After a massive effort, the human genome was sequenced completely in 2003. Genetic sequencing technologies have been getting better and cheaper, and all of this knowledge has opened many doors. Now it’s not unusual for any random person to send a sample of their saliva off to a company that will then tell them more about their genetics, which has generated a ton of information. Scientists have to figure out how to handle all of this data and mine it for the knowledge we need. Researchers reporting in Cell have highlighted the importance of relating global networks of genes to health and disease instead of focusing on individual genes.
At one time, genes were studied largely by their dysfunction. People or animals that carried dysfunctional copies of genes had different biological characteristics. In some genes, a single error in one gene is enough to cause a severe disease. Over many years, scientists have learned a lot about such genetic diseases, and we now know what will happen to a person that carries a mutation in certain genes. But not all diseases that are caused by genetics trace back to a problem with a single gene. There may be many different genes, all carrying small changes, that pile up to increase, or sometimes decrease, a person’s risk of disease. Complex traits are affected by multiple genes, and now researchers are turning their attention toward these disorders, which can be much more difficult to understand.
"All the genome sequencing data is highlighting the complexity of inheritance for the human genetics community," said co-senior study author Brenda Andrews, University Professor and Director of the University of Toronto's Donnelly Centre for Cellular and Biomolecular Research. "The simple idea of a single gene leading to a single disease is more likely to be an exception than a rule," she said.
GWAS, or Genome-wide association studies are large investigations that compile the genetic data of many people and identify small changes in genes, called variants, that are connected to some characteristic(they are outlined in the video below). Many of those variants have a tiny effect, so it can be hard to find them unless one looks at huge numbers of people. Other gene variants have a more powerful impact or one that gets stronger when there is some environmental condition present. Complicating it even further, some variations can have a positive effect.
"It would be a simpler problem if one particular mutation resulted in Disease X all of the time, but that's often not the case," explained study author Michael Costanzo, Senior Research Associate in Boone's lab. "To understand the effect of combinations of variants is really difficult. We suspect it's particular sets of mutations that really impact what the disease outcome is going to be in a personal genome. How genes interact with each other is important and, given our current understanding of gene-gene interactions, it's not a problem that's easily solved by reading individual genome sequences."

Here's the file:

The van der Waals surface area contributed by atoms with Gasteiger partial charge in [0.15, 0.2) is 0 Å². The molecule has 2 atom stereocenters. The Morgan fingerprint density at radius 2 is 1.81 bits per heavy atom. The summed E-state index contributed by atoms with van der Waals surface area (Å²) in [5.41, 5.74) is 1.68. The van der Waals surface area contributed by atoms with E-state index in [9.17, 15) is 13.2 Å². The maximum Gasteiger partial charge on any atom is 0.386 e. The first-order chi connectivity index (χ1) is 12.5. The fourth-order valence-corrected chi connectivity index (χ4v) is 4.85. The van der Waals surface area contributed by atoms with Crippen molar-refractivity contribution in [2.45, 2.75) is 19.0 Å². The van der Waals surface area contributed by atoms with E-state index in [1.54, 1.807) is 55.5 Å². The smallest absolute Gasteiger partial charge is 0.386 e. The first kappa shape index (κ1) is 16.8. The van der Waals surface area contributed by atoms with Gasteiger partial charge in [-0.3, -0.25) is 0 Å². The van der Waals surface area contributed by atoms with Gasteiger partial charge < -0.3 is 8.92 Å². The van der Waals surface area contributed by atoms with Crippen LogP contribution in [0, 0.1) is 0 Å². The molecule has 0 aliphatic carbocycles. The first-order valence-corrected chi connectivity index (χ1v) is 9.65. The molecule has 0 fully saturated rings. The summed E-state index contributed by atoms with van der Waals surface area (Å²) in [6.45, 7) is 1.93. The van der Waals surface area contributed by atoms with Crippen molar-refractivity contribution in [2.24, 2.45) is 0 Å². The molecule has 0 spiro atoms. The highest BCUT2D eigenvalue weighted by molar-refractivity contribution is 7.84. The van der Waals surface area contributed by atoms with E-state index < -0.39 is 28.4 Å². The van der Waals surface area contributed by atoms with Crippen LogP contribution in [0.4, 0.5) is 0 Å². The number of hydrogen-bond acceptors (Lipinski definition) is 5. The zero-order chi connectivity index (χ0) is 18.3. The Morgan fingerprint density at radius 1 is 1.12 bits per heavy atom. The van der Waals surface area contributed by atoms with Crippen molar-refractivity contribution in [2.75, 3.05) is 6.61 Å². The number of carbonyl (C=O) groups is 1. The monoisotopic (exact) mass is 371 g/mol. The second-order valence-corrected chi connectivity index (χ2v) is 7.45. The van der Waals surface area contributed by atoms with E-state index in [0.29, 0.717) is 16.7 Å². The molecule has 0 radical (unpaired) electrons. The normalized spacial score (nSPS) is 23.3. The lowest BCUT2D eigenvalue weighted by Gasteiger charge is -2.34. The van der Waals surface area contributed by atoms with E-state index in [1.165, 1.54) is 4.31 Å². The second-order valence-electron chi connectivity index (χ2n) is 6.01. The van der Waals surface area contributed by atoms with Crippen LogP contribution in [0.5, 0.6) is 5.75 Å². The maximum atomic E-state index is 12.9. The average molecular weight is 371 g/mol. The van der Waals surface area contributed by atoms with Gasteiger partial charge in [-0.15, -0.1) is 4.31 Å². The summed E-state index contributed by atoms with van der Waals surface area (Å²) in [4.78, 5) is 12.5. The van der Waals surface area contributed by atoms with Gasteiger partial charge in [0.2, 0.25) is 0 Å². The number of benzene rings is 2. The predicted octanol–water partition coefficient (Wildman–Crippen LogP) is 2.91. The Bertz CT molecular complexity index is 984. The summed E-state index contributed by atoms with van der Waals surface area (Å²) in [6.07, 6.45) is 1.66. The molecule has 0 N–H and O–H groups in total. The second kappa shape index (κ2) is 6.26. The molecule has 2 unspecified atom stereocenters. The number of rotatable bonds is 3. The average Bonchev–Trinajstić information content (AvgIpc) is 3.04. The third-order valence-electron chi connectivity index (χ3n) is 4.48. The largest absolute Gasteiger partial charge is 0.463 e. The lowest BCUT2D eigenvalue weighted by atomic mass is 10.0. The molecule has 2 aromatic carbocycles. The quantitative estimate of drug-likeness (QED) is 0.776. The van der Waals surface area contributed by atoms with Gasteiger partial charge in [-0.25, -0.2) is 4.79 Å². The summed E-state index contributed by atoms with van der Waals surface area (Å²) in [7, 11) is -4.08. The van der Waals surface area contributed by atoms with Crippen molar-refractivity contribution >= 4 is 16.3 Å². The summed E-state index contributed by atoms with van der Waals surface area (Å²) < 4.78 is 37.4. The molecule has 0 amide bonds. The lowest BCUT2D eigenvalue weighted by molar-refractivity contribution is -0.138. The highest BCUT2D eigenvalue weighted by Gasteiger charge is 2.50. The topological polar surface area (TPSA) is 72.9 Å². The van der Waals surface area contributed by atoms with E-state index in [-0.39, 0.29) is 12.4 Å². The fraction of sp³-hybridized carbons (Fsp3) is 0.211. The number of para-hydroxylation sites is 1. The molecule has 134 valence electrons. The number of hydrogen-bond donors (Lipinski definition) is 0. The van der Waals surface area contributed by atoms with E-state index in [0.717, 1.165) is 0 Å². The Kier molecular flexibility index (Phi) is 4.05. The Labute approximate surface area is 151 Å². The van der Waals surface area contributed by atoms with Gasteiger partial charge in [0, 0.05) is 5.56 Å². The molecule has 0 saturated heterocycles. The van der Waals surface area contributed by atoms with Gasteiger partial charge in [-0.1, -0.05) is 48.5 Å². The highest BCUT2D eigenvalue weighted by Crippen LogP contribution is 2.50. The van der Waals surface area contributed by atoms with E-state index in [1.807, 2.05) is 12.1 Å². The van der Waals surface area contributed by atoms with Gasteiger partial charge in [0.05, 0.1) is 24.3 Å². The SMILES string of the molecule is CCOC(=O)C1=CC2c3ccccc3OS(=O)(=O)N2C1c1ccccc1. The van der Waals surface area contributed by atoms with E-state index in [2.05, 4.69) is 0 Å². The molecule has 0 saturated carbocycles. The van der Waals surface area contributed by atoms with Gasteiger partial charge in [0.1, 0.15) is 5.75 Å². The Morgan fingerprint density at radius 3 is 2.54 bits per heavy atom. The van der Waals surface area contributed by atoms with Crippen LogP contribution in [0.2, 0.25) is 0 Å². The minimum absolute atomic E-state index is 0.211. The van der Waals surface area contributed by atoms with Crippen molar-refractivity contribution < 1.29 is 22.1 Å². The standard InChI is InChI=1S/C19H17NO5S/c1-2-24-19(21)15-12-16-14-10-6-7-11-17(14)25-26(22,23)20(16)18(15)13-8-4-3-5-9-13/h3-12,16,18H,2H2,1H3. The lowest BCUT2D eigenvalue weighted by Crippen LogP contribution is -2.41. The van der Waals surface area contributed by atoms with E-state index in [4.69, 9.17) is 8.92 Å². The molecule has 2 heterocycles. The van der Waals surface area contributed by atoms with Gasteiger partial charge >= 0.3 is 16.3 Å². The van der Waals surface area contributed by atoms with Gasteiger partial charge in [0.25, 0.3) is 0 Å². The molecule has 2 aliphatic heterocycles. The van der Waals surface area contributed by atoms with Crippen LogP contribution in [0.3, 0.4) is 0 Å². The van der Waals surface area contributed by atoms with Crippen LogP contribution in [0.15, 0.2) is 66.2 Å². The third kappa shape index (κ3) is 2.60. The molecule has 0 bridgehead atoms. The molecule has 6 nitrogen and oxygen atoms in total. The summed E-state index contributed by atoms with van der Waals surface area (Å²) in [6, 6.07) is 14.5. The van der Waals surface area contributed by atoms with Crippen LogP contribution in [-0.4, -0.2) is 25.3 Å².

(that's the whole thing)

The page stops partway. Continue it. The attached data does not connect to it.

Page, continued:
To illustrate the challenges in analyzing genomic variants, consider this calculation by scientists at the Broad Institute of Harvard and MIT: identifying a gene pair that underlies a disease would require genomic sequences from half a million patients with the disease, and an additional half million unaffected individuals as controls. "If most genetic diseases involve gene combinations, collecting enough patient data to find these interactions is a huge challenge," noted Costanzo.
The function of a gene can be predicted by studying a simple model organism like yeast, and networks of genes can be constructed with this data. If two genes interact, it means that the effect of both at once is greater than what would be expected from each on their own. Modifier genes could also exert an impact; they reduce the impact of damaging mutations. While it’s a relatively straightforward process to tinker with gene expression in model organisms, it’s obviously much harder to test these effects in people.
The CRISPR gene editing tool can now create cell lines with known variants and introduce new ones. This helps show how combinations of genes can influence human disease, which can now also be combined with the massive amount of new data from human health and genomic databases.
Knowing more about genetic interactions and gene networks can not only help researchers know more about health and disease and lead to more personalized medicine. It can also help reveal new drug targets or therapeutic routes and can demonstrate why drugs can have different effects on different people. The work will also apply to cancer research; cancer is a disease caused by genetic problems. Scientists can now study how genes change in cancerous cells, and potentially, develop drugs that target cancer mutations specifically. The knowledge of genetic interactions will also help shed light on why so many approved cancer drugs only work in some patients and not others.
"We can't think about genes in isolation anymore," said co-senior study author Professor Charles Boone. "We have to start looking at variants of multiple genes as a major component of genetic disease, because those combinations are going to be different for different people and these specific combinations may not only profoundly affect disease susceptibility, but they will likely dictate new personalized therapies."